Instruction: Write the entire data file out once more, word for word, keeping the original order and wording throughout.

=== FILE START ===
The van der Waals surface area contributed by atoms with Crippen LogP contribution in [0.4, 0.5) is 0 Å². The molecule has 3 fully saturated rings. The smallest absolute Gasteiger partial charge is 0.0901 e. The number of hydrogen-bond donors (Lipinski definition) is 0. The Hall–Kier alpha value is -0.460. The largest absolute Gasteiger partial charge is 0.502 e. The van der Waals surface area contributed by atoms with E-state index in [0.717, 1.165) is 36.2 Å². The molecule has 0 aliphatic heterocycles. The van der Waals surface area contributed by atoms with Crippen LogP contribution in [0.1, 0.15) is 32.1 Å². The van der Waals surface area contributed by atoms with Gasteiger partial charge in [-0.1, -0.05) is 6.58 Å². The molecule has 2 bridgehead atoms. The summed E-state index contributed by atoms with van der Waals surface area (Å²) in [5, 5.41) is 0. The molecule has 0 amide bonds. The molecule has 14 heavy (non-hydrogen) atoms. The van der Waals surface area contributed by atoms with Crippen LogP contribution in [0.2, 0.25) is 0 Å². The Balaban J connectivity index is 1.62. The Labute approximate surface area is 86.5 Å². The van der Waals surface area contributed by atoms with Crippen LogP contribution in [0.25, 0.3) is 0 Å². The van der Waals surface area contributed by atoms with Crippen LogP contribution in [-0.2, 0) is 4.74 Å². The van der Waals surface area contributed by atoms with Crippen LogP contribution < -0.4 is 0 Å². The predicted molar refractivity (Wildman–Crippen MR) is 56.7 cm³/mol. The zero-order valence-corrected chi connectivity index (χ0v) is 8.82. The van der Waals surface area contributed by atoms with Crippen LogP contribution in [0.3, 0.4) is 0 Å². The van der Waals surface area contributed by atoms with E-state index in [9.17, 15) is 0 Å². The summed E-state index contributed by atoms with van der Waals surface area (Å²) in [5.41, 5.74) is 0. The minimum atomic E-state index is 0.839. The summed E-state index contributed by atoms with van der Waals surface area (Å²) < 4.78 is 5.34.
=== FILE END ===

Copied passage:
The van der Waals surface area contributed by atoms with Crippen LogP contribution in [0.4, 0.5) is 0 Å². The molecule has 3 fully saturated rings. The smallest absolute Gasteiger partial charge is 0.0901 e. The number of hydrogen-bond donors (Lipinski definition) is 0. The Hall–Kier alpha value is -0.460. The largest absolute Gasteiger partial charge is 0.502 e. The van der Waals surface area contributed by atoms with E-state index in [0.717, 1.165) is 36.2 Å². The molecule has 0 aliphatic heterocycles. The van der Waals surface area contributed by atoms with Crippen LogP contribution in [0.1, 0.15) is 32.1 Å². The van der Waals surface area contributed by atoms with Gasteiger partial charge in [-0.1, -0.05) is 6.58 Å². The molecule has 2 bridgehead atoms. The summed E-state index contributed by atoms with van der Waals surface area (Å²) in [5, 5.41) is 0. The molecule has 0 amide bonds. The molecule has 14 heavy (non-hydrogen) atoms. The van der Waals surface area contributed by atoms with Crippen LogP contribution in [0.2, 0.25) is 0 Å². The Balaban J connectivity index is 1.62. The Labute approximate surface area is 86.5 Å². The van der Waals surface area contributed by atoms with Crippen LogP contribution in [0.25, 0.3) is 0 Å². The van der Waals surface area contributed by atoms with Crippen LogP contribution in [-0.2, 0) is 4.74 Å². The van der Waals surface area contributed by atoms with Crippen LogP contribution < -0.4 is 0 Å². The predicted molar refractivity (Wildman–Crippen MR) is 56.7 cm³/mol. The zero-order valence-corrected chi connectivity index (χ0v) is 8.82. The van der Waals surface area contributed by atoms with Crippen LogP contribution in [0.3, 0.4) is 0 Å². The van der Waals surface area contributed by atoms with E-state index in [9.17, 15) is 0 Å². The summed E-state index contributed by atoms with van der Waals surface area (Å²) in [5.41, 5.74) is 0. The minimum atomic E-state index is 0.839. The summed E-state index contributed by atoms with van der Waals surface area (Å²) < 4.78 is 5.34.